You will have access to a range of unique facilities comprising the living collections and arboretum of the University Botanic Gardens and, on site, two herbaria of international standing. Specialist facilities available to you include confocal and electron microscopy, mass spectrometry and extensive transgenic plant growth facilities (glasshouses and controlled-environment rooms).
The Department of Zoology has research strengths spanning from evolution to ecology, behaviour to biomechanics, and development to disease.
The department covers research on animals, environments, plants, bacteria and viruses. Within the department are several research institutes, including the Edward Grey Institute (EGI), the Wildlife Conservation Research Unit (WildCRU) and the Interdisciplinary Centre for Conservation Science (ICCS).
The EGI, founded in 1938, conducts research into the ecology, conservation, behaviour and evolution of birds, and is well known for its long-term population studies at Wytham Woods. Professor Ben Sheldon is the current EGI Director and is Luc Hoffmann Professor in Field Ornithology.
The Interdisciplinary Centre for Conservation Science (ICCS) work at the interface of social and ecological systems, using a range of methodologies and interdisciplinary approaches to address key issues in current conservation. The research is focused around better understanding and influencing human behaviour and its impact on nature. Professor E.J. Milner-Gulland is the Group Leader.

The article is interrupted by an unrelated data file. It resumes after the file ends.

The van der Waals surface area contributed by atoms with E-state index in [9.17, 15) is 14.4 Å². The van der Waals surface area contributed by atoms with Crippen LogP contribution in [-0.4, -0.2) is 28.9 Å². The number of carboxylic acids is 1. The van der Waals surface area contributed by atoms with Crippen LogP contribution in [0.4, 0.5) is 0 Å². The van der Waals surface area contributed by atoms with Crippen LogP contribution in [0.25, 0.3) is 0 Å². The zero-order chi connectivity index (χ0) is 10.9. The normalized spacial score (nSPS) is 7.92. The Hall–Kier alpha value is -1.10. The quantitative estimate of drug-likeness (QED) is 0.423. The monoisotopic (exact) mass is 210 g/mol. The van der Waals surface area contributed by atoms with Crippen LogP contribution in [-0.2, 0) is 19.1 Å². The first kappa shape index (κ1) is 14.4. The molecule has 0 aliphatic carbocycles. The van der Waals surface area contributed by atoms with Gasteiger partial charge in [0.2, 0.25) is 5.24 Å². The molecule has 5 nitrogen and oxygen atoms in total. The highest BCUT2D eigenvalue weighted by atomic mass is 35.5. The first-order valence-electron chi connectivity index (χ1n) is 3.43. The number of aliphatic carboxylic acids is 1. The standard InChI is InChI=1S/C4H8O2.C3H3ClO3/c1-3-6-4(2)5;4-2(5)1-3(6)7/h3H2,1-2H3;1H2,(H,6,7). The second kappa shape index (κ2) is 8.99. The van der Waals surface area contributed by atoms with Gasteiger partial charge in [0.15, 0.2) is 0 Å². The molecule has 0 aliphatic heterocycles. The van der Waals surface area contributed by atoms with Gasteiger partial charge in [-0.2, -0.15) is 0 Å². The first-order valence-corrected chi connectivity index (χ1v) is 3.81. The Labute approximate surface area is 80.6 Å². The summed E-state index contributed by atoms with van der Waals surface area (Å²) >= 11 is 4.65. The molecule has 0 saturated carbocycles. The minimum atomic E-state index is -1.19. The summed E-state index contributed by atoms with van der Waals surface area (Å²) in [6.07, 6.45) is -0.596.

The Wildlife Conservation Research Unit (WildCRU), directed by Professor David Macdonald CBE, is based at Tubney House eight miles from Oxford and seeks solutions to conservation problems through scientific research.
In 2024, the merged Department of Biology plans to move into the new Life and Mind Building. The Life and Mind Building will transform the education experience for students, providing new laboratories and meeting spaces for undergraduates, postgraduates and researchers, as well as lecture theatres, specialised support laboratories and opportunities for public engagement with our research. It will be the largest building project the University has ever undertaken and will be a catalyst for the advancement of psychological and biological science both at the University of Oxford and on a global platform.
The University expects to be able to offer around 1,000 full or partial graduate scholarships across the collegiate University in 2022-23. You will be automatically considered for the majority of Oxford scholarships, if you fulfil the eligibility criteria and submit your graduate application by the relevant December or January deadline. Most scholarships are awarded on the basis of academic merit and/or potential.
For further details about searching for funding as a graduate student visit our dedicated Funding pages, which contain information about how to apply for Oxford scholarships requiring an additional application, details of external funding, loan schemes and other funding sources.
Please ensure that you visit individual college websites for details of any college-specific funding opportunities using the links provided on our college pages or below:
Please note that not all the colleges listed above may accept students on this course. For details of those which do, please refer to the College preference section of this page.
Further information about funding opportunities for this course can be found on the department's website.
Annual fees for entry in 2022-23
Annual Course fees
Further details about fee status eligibility can be found on the fee status webpage.
Further details about fee status eligibility can be found on the fee status webpage.